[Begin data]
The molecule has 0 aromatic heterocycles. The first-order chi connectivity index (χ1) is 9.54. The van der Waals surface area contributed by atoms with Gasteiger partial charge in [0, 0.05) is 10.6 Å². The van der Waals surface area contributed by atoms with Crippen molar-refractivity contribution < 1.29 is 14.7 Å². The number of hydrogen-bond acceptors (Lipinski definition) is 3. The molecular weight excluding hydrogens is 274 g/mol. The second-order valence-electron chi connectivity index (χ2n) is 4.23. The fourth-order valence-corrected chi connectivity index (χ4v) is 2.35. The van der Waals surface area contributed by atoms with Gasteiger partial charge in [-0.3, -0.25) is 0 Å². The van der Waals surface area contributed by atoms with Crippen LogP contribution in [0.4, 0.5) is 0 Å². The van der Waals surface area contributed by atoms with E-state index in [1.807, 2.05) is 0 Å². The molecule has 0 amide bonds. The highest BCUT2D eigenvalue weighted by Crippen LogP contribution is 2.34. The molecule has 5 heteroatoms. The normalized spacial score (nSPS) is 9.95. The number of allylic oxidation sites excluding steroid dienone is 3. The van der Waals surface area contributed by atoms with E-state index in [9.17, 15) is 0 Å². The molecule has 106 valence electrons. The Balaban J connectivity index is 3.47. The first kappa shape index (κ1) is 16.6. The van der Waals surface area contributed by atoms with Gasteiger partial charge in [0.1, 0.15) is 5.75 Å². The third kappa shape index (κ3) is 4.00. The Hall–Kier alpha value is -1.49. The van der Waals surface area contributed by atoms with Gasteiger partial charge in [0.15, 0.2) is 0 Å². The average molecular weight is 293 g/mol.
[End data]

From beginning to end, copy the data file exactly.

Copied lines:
The molecule has 0 aromatic heterocycles. The first-order chi connectivity index (χ1) is 9.54. The van der Waals surface area contributed by atoms with Gasteiger partial charge in [0, 0.05) is 10.6 Å². The van der Waals surface area contributed by atoms with Crippen molar-refractivity contribution < 1.29 is 14.7 Å². The number of hydrogen-bond acceptors (Lipinski definition) is 3. The molecular weight excluding hydrogens is 274 g/mol. The second-order valence-electron chi connectivity index (χ2n) is 4.23. The fourth-order valence-corrected chi connectivity index (χ4v) is 2.35. The van der Waals surface area contributed by atoms with Gasteiger partial charge in [-0.3, -0.25) is 0 Å². The van der Waals surface area contributed by atoms with Crippen LogP contribution in [0.4, 0.5) is 0 Å². The van der Waals surface area contributed by atoms with E-state index in [1.807, 2.05) is 0 Å². The molecule has 0 amide bonds. The highest BCUT2D eigenvalue weighted by Crippen LogP contribution is 2.34. The molecule has 5 heteroatoms. The normalized spacial score (nSPS) is 9.95. The number of allylic oxidation sites excluding steroid dienone is 3. The van der Waals surface area contributed by atoms with E-state index in [9.17, 15) is 0 Å². The molecule has 106 valence electrons. The Balaban J connectivity index is 3.47. The first kappa shape index (κ1) is 16.6. The van der Waals surface area contributed by atoms with Gasteiger partial charge in [0.1, 0.15) is 5.75 Å². The third kappa shape index (κ3) is 4.00. The Hall–Kier alpha value is -1.49. The van der Waals surface area contributed by atoms with Gasteiger partial charge in [0.15, 0.2) is 0 Å². The average molecular weight is 293 g/mol.